Rule No.1: Never lose money. Rule No.2: Never forget rule No.1.

Invest in as much of yourself as you can, you are your own biggest asset by far.

If you aren’t willing to own a stock for ten years, don’t even think about owning it for ten minutes. Put together a portfolio of companies whose aggregate earnings march upward over the years, and so also will the portfolio’s market value.

It takes 20 years to build a reputation and five minutes to ruin it. If you think about that, you’ll do things differently.

If you invested in a very low cost index fund—where you don’t put the money in at one time, but average in over 10 years—you’ll do better than 90% of people who start investing at the same time.

Derivatives are financial weapons of mass destruction.

Should you find yourself in a chronically leaking boat, energy devoted to changing vessels is likely to be more productive than energy devoted to patching leaks.

My money, I should add, is where my mouth is: What I advise here is essentially identical to certain instructions I’ve laid out in my will… Put 10% of the cash in short-term government bonds and 90% in a very low-cost S&P 500 index fund.

I never attempt to make money on the stock market. I buy on the assumption that they could close the market the next day and not reopen it for five years.

Only buy something that you’d be perfectly happy to hold if the market shut down for 10 years.

As I’ve long told you, Berkshire’s intrinsic value far exceeds its book value. Moreover, the difference has widened considerably in recent years. That’s why our 2012 decision to authorize the repurchase of shares at 120% of book value made sense. Purchases at that level benefit continuing shareholders because per-share intrinsic value exceeds that percentage of book value by a meaningful amount. We did not purchase shares during 2013, however, because the stock price did not descend to the 120% level. If it does, we will be aggressive.

22 Investment Lessons from Warren Buffet

Look at market fluctuations as your friend rather than your enemy; profit from folly rather than participate in it.

The investor of today does not profit from yesterday’s growth.

In the 20th century, the United States endured two world wars and other traumatic and expensive military conflicts; the Depression; a dozen or so recessions and financial panics; oil shocks; a flu epidemic; and the resignation of a disgraced president. Yet the Dow rose from 66 to 11,497.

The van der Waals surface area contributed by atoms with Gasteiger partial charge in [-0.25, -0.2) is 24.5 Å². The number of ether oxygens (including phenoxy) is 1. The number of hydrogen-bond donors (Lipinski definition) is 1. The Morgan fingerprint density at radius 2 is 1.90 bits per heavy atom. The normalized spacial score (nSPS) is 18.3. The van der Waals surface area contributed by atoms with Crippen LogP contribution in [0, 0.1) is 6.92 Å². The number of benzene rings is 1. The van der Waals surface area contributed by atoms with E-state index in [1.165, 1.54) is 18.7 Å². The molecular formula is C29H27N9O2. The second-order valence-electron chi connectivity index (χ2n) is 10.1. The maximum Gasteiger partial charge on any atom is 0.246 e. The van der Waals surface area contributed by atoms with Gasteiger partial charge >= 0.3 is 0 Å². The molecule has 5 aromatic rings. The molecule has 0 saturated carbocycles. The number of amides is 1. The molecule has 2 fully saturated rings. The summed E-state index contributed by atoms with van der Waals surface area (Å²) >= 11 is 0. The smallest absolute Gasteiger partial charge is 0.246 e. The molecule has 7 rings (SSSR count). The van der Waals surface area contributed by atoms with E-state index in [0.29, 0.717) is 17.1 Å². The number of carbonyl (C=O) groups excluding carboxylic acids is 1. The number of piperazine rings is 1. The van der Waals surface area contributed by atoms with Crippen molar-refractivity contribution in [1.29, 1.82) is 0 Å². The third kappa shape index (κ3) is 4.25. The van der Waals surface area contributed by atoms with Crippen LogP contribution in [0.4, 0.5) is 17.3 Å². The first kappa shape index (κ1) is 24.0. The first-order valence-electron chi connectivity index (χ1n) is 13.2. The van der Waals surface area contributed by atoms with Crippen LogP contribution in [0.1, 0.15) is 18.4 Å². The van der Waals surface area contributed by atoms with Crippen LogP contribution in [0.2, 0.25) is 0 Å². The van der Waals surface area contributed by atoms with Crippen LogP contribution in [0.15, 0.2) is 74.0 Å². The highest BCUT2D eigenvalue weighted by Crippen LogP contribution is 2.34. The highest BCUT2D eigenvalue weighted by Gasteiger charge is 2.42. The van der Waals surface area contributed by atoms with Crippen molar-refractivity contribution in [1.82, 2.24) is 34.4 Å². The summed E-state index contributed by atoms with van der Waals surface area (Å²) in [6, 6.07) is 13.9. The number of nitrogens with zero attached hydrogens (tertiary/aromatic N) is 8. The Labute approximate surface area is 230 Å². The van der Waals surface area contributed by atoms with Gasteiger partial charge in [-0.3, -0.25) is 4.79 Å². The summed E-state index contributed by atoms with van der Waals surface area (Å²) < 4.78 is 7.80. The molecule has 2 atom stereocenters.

It’s far better to buy a wonderful company at a fair price than a fair company at a wonderful price.

Price is what you pay. Value is what you get.

With my two small investments, I thought only of what the properties would produce and cared not at all about their daily valuations. Games are won by players who focus on the playing field – not by those whose eyes are glued to the scoreboard. If you can enjoy Saturdays and Sundays without looking at stock prices, give it a try on weekdays.

If you’re in the luckiest one per cent of humanity, you owe it to the rest of humanity to think about the other 99 per cent.

Wall Street is the only place that people ride to in a Rolls-Royce to get advice from those who take the subway.

Risk comes from not knowing what you’re doing.

With this tailwind working for us, Charlie and I hope to build Berkshire’s per-share intrinsic value by (1) constantly improving the basic earning power of our many subsidiaries; (2) further increasing their earnings through bolt-on acquisitions; (3) benefiting from the growth of our investees; (4) repurchasing Berkshire shares when they are available at a meaningful discount from intrinsic value; and (5) making an occasional large acquisition. We will also try to maximize results for you by rarely, if ever, issuing Berkshire shares.

I will tell you the secret to getting rich on Wall Street. You try to be greedy when others are fearful. And you try to be fearful when others are greedy.

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